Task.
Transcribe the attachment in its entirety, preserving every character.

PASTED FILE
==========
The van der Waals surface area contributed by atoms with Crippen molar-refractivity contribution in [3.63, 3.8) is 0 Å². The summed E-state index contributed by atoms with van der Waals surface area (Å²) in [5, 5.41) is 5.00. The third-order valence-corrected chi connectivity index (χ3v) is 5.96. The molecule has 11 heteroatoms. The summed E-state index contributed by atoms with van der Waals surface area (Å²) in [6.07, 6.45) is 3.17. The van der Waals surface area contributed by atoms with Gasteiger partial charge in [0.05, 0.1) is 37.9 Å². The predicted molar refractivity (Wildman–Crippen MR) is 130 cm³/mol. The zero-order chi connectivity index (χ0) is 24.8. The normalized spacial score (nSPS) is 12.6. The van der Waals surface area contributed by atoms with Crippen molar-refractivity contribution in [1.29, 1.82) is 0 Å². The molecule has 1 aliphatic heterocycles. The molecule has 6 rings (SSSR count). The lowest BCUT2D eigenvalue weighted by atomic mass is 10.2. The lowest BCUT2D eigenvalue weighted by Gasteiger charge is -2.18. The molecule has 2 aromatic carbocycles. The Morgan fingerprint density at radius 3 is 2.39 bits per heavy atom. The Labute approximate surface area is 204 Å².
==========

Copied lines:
The van der Waals surface area contributed by atoms with Crippen molar-refractivity contribution in [3.63, 3.8) is 0 Å². The summed E-state index contributed by atoms with van der Waals surface area (Å²) in [5, 5.41) is 5.00. The third-order valence-corrected chi connectivity index (χ3v) is 5.96. The molecule has 11 heteroatoms. The summed E-state index contributed by atoms with van der Waals surface area (Å²) in [6.07, 6.45) is 3.17. The van der Waals surface area contributed by atoms with Gasteiger partial charge in [0.05, 0.1) is 37.9 Å². The predicted molar refractivity (Wildman–Crippen MR) is 130 cm³/mol. The zero-order chi connectivity index (χ0) is 24.8. The normalized spacial score (nSPS) is 12.6. The van der Waals surface area contributed by atoms with Crippen molar-refractivity contribution in [1.29, 1.82) is 0 Å². The molecule has 1 aliphatic heterocycles. The molecule has 6 rings (SSSR count). The lowest BCUT2D eigenvalue weighted by atomic mass is 10.2. The lowest BCUT2D eigenvalue weighted by Gasteiger charge is -2.18. The molecule has 2 aromatic carbocycles. The Morgan fingerprint density at radius 3 is 2.39 bits per heavy atom. The Labute approximate surface area is 204 Å².